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The Virtual MBA
Technology reinvents distance learning
By MARIA CHENG Hong Kong and IAN JARRETT Perth

The City University of Hong Kong has seen the future. Earlier this year, the school launched its Interactive MBA - iMBA - program. "We do not label it a distance-learning course," says Richard Ho, dean of the faculty of business. "It is real learning using different modes of technology." Offered in partnership with Hong Kong's dominant phone company, Cable and Wireless HKT, iMBA delivers Internet-based lectures and tutorials through a broadband network. The huge bandwidth allows visual imaging, which means students can "attend" a live class through their computer. Additional course materials are broadcast on cable TV through Cable and Wireless's iTV network.

The experiment is being replicated elsewhere. Japan's Waseda University is trying out a "Smart Campus" MBA course with the Ministry of International Trade and Industry and another interactive program with economist Kenichi Ohmae on SkyPerfecTV. Monash Mount Eliza Business School is developing online MBA courses in Australia. In the U.S., Duke University's business school offers an online MBA program, but requires students to spend five weeks on campus and two weeks each in Germany, Brazil and China.

This hybrid approach is probably the way to go. The University of Adelaide's Graduate School of Management offers web-based materials and Internet chat facilities to students in its two MBA programs in Singapore - in addition to face-to-face contact. "An effective MBA should provide an opportunity for learning through sharing experiences," says Australia-based course coordinator Laubie Li. He says a 1999 study suggests that considerable face-to-face contact is needed before "virtual teams" of MBA students can function effectively.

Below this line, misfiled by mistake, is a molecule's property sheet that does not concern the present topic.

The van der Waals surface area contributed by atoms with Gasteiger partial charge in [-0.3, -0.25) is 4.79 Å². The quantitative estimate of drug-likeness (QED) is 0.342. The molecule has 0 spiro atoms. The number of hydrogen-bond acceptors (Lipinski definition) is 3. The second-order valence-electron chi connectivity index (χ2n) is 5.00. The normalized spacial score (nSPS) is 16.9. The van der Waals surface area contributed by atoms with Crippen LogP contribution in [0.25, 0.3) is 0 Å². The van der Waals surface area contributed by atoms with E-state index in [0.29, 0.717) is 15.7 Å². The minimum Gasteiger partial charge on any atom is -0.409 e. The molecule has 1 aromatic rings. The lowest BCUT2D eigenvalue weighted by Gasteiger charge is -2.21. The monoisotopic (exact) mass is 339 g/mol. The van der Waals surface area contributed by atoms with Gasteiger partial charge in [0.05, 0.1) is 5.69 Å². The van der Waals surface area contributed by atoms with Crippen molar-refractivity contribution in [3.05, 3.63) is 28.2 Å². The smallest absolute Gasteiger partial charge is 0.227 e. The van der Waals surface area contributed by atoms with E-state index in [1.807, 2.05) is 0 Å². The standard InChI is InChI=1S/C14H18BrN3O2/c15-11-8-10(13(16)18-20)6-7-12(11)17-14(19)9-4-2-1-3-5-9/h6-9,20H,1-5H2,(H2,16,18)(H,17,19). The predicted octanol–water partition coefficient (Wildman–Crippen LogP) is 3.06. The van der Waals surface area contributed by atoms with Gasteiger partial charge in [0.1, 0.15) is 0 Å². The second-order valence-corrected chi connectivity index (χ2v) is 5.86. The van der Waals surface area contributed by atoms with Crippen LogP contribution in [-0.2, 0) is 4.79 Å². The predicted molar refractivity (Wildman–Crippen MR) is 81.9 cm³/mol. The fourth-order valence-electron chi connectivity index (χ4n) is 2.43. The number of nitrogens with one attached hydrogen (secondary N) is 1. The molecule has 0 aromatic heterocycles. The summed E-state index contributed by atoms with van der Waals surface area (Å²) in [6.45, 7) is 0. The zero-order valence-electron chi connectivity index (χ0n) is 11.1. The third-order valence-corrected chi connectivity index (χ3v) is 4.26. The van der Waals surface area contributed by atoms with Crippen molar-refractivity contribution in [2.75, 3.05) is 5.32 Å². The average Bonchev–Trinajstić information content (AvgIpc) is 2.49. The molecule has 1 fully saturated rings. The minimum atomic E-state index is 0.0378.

Correspondence schools are tapping the Net too. "It would be simple to put our courses online, but it will take us time to build really interactive elements so that the Web enhances our program," says Danny Ip, dean of the Open University of Hong Kong's business school. And expensive - the university will spend more than $18 million to upgrade multimedia facilities and create an electronic library, although officials say fees will be kept affordable. It may only be a matter of time before a school offers a pure cyber MBA program - in which you learn to run a virtual-reality company while interacting with computer-generated rivals like Microsoft's Bill Gates.

Write to Asiaweek at mail@web.asiaweek.com


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